The number of landlords using bailiffs from the county court in order to repossess their property from problem tenants has risen to a record high over the past twelve months.
A report from specialist information provider Thomson Reuters shows that there were 41,489 landlord repossession cases in county courts in the year to March 2015. This was a rise from 37,706 from the previous year.
Thomson Reuters suggest that despite a rise in wages, tenants are still struggling to keep up to date with their rental payments. Daniel Dovar, barrister and co-author of the report, noted, ‘rising rents on residential property have stretched the finances of an increasing number of tenants to breaking point.’ He feels that, ‘this trend is likely to be particularly pronounced in the capital, where London’s residential property market has pushed rental costs to record highs.’
Legally, landlords must follow proceedings to recover possession of their residential property, should nuisance tenants refuse to leave. A warrant of execution must be applied for, should the property owner wish county court bailiffs to remove tenants from a home.
Landlords using court bailiffs rise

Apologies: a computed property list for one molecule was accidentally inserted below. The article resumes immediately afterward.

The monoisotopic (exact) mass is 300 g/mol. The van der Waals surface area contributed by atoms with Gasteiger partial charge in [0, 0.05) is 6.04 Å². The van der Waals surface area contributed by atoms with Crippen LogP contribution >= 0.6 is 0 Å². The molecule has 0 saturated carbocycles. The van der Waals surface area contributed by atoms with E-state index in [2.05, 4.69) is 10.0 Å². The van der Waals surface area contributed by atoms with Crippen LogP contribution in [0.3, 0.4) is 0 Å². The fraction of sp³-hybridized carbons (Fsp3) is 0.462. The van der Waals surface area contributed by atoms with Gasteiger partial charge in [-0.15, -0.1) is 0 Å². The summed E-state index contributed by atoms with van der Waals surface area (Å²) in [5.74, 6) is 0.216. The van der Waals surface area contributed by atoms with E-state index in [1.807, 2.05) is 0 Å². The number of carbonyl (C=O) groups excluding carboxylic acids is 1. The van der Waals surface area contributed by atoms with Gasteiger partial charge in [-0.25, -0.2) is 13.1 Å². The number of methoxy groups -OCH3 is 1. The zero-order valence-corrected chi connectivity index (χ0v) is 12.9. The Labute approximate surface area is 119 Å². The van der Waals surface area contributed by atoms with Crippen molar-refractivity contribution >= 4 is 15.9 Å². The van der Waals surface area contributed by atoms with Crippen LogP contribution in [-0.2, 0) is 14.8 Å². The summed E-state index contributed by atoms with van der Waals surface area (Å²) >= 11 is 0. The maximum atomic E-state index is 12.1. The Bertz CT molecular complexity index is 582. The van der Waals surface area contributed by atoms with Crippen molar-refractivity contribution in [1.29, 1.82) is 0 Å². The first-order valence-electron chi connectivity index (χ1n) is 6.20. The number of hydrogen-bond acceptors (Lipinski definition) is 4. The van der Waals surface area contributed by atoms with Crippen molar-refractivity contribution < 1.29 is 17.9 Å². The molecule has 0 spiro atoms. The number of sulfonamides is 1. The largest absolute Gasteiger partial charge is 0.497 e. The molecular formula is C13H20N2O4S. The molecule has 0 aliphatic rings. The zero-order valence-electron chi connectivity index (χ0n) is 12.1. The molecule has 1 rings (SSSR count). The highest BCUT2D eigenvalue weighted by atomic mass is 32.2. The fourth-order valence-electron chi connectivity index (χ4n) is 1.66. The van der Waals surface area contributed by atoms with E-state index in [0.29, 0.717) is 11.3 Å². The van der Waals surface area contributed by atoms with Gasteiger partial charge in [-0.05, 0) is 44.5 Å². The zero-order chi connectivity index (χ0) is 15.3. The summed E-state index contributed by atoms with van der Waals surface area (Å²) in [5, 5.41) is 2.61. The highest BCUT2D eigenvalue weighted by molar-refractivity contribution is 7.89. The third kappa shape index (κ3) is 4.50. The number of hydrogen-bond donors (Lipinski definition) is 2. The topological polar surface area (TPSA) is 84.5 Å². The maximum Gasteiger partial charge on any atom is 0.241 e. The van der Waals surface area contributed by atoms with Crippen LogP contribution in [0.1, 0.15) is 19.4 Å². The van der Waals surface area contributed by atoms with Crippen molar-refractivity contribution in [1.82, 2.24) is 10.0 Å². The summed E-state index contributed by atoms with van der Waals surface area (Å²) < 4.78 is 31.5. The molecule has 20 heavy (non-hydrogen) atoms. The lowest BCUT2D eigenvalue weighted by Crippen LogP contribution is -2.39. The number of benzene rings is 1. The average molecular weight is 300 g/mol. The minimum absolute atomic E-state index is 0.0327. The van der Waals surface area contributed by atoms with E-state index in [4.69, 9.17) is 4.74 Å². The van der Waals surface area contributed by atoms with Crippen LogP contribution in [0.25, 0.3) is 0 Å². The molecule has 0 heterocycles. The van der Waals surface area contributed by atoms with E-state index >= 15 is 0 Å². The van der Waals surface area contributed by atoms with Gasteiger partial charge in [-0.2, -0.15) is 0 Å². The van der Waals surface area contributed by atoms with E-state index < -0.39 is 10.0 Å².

Accelerated procedure notices
Additionally, Thomson Reuters found that during the last twelve months, there has been an 11% rise in the use of accelerated procedure notices. This kind of procedure is designed to speed up the eviction process when landlords wish to evict tenants without recouping unpaid rent. Judges are then able to make a decision on whether to evict tenants based on paperwork submitted, rather than a full court hearing.
Data from the report shows that there were 29,821 accelerated procedure notices in 2014/15, up from 26,939 in the previous year. Mr Dovar commented that, ‘the increase in the use of APN’s shows that private landlords are increasingly willing to give up on unpaid rent in favour of evicting their tenants quicker. The sooner a landlord can remove the tenants the sooner they can re-let the property, which allows them to avoid lengthy periods with no rental income,’ he added.
‘With demand for rental property outweighing supply and forcing rents upward, the opportunity cost to a landlord of having a property occupied by someone that can’t pay the rent has increased. Private landlords are also under increasing pressure to meet their mortgage payments on buy-to-let investments, they simply don’t have the time to go through the potentially lengthy process of recovering unpaid rent,’ Dovar added.